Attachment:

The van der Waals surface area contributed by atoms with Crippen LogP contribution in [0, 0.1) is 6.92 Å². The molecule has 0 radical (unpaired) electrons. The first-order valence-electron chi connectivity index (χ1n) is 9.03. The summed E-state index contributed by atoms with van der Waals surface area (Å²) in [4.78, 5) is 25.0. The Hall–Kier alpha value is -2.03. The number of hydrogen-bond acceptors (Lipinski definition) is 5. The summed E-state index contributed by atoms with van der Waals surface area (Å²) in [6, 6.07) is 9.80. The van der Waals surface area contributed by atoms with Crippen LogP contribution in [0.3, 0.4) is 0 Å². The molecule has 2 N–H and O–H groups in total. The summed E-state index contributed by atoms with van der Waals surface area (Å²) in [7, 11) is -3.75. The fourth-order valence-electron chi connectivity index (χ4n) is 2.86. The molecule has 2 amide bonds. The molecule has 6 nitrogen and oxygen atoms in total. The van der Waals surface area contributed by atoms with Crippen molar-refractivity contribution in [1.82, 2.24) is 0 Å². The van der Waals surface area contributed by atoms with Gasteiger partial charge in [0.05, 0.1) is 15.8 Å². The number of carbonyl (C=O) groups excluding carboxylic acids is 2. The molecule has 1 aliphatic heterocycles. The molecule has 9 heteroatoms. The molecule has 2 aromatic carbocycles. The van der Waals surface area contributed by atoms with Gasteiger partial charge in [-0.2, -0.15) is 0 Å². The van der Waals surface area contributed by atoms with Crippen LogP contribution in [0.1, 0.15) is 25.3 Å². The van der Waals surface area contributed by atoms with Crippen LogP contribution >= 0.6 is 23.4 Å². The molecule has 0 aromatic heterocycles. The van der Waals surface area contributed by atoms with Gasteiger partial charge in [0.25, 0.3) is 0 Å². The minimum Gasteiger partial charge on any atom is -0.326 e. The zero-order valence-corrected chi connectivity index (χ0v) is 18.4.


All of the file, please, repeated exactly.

The van der Waals surface area contributed by atoms with Crippen LogP contribution in [0, 0.1) is 6.92 Å². The molecule has 0 radical (unpaired) electrons. The first-order valence-electron chi connectivity index (χ1n) is 9.03. The summed E-state index contributed by atoms with van der Waals surface area (Å²) in [4.78, 5) is 25.0. The Hall–Kier alpha value is -2.03. The number of hydrogen-bond acceptors (Lipinski definition) is 5. The summed E-state index contributed by atoms with van der Waals surface area (Å²) in [6, 6.07) is 9.80. The van der Waals surface area contributed by atoms with Crippen LogP contribution in [0.3, 0.4) is 0 Å². The molecule has 2 N–H and O–H groups in total. The summed E-state index contributed by atoms with van der Waals surface area (Å²) in [7, 11) is -3.75. The fourth-order valence-electron chi connectivity index (χ4n) is 2.86. The molecule has 2 amide bonds. The molecule has 6 nitrogen and oxygen atoms in total. The van der Waals surface area contributed by atoms with Crippen molar-refractivity contribution in [1.82, 2.24) is 0 Å². The van der Waals surface area contributed by atoms with Gasteiger partial charge in [0.05, 0.1) is 15.8 Å². The number of carbonyl (C=O) groups excluding carboxylic acids is 2. The molecule has 1 aliphatic heterocycles. The molecule has 9 heteroatoms. The molecule has 2 aromatic carbocycles. The van der Waals surface area contributed by atoms with Gasteiger partial charge in [-0.2, -0.15) is 0 Å². The van der Waals surface area contributed by atoms with Crippen LogP contribution in [0.1, 0.15) is 25.3 Å². The van der Waals surface area contributed by atoms with Crippen LogP contribution >= 0.6 is 23.4 Å². The molecule has 0 aromatic heterocycles. The van der Waals surface area contributed by atoms with Gasteiger partial charge in [0.25, 0.3) is 0 Å². The minimum Gasteiger partial charge on any atom is -0.326 e. The zero-order valence-corrected chi connectivity index (χ0v) is 18.4.